Before towing, perform a full pre-tow safety inspection of your vehicle and trailer. The tongue weight should be about 10- to 15-percent of your load. If it’s not, the trailer might sway. Swaying is extremely dangerous. If you detect sway in your rig, slow down immediately, pull over, and adjust your load. Also make sure your truck’s load is level and even, too. You will want to make wide turns to avoid clipping a curb or other obstructions. Always remember to leave extra following room between your vehicle and those in front of you. When towing a heavy load, braking distance may be significantly increased.
As you drive, use your side-view mirrors. Your rear-view is useless because all you will see in it is the broad bow of your boat. As soon as you arrive at the boat ramp, walk back to the trailer hubs and check that they’re cool to the touch. If they’re hot, your bearings aren’t functioning properly and need to be serviced immediately. It is always best to practice driving if you are not used to pulling something behind your vehicle. Go to an empty parking lot and practice backing, turning, and making other maneuvers in a controlled setting.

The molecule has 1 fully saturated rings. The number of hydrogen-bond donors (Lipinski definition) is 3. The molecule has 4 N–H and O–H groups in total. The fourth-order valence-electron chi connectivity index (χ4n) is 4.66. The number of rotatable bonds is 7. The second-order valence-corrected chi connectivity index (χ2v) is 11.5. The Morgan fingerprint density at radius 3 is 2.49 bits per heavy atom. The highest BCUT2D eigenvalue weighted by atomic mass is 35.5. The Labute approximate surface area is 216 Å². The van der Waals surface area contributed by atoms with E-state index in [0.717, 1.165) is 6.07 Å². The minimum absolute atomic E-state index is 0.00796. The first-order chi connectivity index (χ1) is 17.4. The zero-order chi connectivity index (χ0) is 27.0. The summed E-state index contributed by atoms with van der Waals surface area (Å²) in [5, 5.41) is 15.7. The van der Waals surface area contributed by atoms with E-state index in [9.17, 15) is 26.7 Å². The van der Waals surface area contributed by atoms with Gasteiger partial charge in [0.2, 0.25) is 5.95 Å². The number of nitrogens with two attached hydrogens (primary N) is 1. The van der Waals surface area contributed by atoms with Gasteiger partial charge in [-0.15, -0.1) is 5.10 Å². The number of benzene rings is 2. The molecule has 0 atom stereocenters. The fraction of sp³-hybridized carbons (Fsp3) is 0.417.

Just like a car or a boat, every part of a trailer needs regular maintenance or it can deteriorate and fail. Wheel bearings are an item to constantly watch. Always touch them after long drives, to feel if they’re hot. If they heat up enough to be uncomfortable to the touch, they need to inspected by us.
Another common maintenance issue is trailer tires. Maintaining proper inflation can be tough, since trailers tend to sit for long periods of time between uses. Follow the same rules as you would with automotive tires. Hold a penny with Abe Lincoln’s head upside-down and facing you, slide the penny into the tread, and if it’s deep enough to touch Abe’s head, you still have enough tread depth to drive. If you notice an issue, make sure to contact us so we can inspect the vehicle for you.